Volunteer in Bali, Nepal, Thailand, Vietnam
Volunteer in: Thailand - Vietnam - Nepal - Bali

Children’s Hospital – Volunteer Vietnam

By offering your time, ideas and creativity, you’ll be bringing fun and enjoyment to a place and to children that really need it.

Volunteering in Asia – A Day in the Life

Volunteers in this project collaborate with other foreign and Vietnamese volunteers at one of Hanoi’s largest children’s hospital. Children that the volunteers normally work with are suffering from cancer, liver and kidney and other medical problems. Volunteers spend the mornings preparing their activities and the afternoons actually at the hospital working with and entertaining the children in small groups, throughout different wards at the hospital.

Volunteer Tasks

As a volunteer in the project, you’ll prepare activities, such as coloring, drawing singing songs and conducting simple performances throughout the mornings, Monday to Friday. You’ll then introduce those activities to the children at the hospital in the afternoons. The hospital garden is sometimes converted into a play area for the children. In the case that this occurs, you’ll be able to help move the children in and out of the hospital and keep an eye on the kids as they are able to enjoy the sunshine and fresh air. Volunteers are encouraged to assist the local Vietnamese volunteers with performing songs, art and theater related to different festivals and other special occasions that occur throughout the year.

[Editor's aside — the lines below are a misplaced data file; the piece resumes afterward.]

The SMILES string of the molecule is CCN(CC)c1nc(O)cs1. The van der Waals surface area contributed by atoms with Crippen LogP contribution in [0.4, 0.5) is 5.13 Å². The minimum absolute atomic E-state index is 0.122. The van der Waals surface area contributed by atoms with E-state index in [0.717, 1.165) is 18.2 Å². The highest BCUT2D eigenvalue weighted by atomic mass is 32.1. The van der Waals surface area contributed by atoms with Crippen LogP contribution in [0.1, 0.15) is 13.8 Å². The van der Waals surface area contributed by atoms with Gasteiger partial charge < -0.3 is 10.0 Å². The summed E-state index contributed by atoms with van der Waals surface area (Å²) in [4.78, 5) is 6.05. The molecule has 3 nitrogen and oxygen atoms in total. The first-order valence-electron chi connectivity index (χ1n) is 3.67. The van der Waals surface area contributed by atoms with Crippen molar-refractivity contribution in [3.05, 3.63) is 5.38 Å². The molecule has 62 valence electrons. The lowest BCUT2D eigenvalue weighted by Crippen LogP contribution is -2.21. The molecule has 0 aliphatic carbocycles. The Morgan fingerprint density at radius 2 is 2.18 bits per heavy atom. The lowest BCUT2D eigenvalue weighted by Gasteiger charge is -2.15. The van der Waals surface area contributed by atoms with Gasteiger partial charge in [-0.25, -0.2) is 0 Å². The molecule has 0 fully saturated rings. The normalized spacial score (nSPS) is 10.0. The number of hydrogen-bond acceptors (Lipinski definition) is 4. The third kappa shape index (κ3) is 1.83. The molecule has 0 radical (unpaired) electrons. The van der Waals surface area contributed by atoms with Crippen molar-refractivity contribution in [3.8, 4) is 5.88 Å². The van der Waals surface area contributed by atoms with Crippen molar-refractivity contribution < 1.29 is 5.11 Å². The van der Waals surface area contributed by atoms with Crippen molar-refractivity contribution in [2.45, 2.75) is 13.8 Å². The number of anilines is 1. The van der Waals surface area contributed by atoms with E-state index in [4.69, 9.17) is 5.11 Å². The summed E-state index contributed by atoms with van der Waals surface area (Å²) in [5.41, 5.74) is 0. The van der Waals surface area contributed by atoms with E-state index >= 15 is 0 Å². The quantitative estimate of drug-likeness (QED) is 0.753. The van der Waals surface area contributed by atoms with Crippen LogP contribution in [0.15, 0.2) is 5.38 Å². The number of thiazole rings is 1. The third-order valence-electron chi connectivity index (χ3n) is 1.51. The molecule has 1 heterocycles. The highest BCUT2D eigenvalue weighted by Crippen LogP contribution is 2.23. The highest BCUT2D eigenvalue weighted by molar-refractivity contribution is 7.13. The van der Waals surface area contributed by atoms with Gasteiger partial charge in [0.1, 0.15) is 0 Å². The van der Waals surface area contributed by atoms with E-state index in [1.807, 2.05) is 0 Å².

As with any project, it’s important to remain flexible and willing to help with all tasks. Self-inventiveness and the ability to find unique ways to focus on keeping the children’s minds off their medical condition and on other fun things is vital.

Making a Difference by Volunteering in Vietnam

Your contribution and service in the project assists on two main levels. First, there is a genuine need to take the children’s minds off their health problems and to add fun and enjoyment to their lives. The second is contact with English speakers and foreigners is something normally only reserved for children of wealthy families, throughout South East Asia. Therefore, this service of meaningful, individual contact with an English speaking westerner is something that can help educate spark an interest in English and the west, with the under-privileged children at the hospital.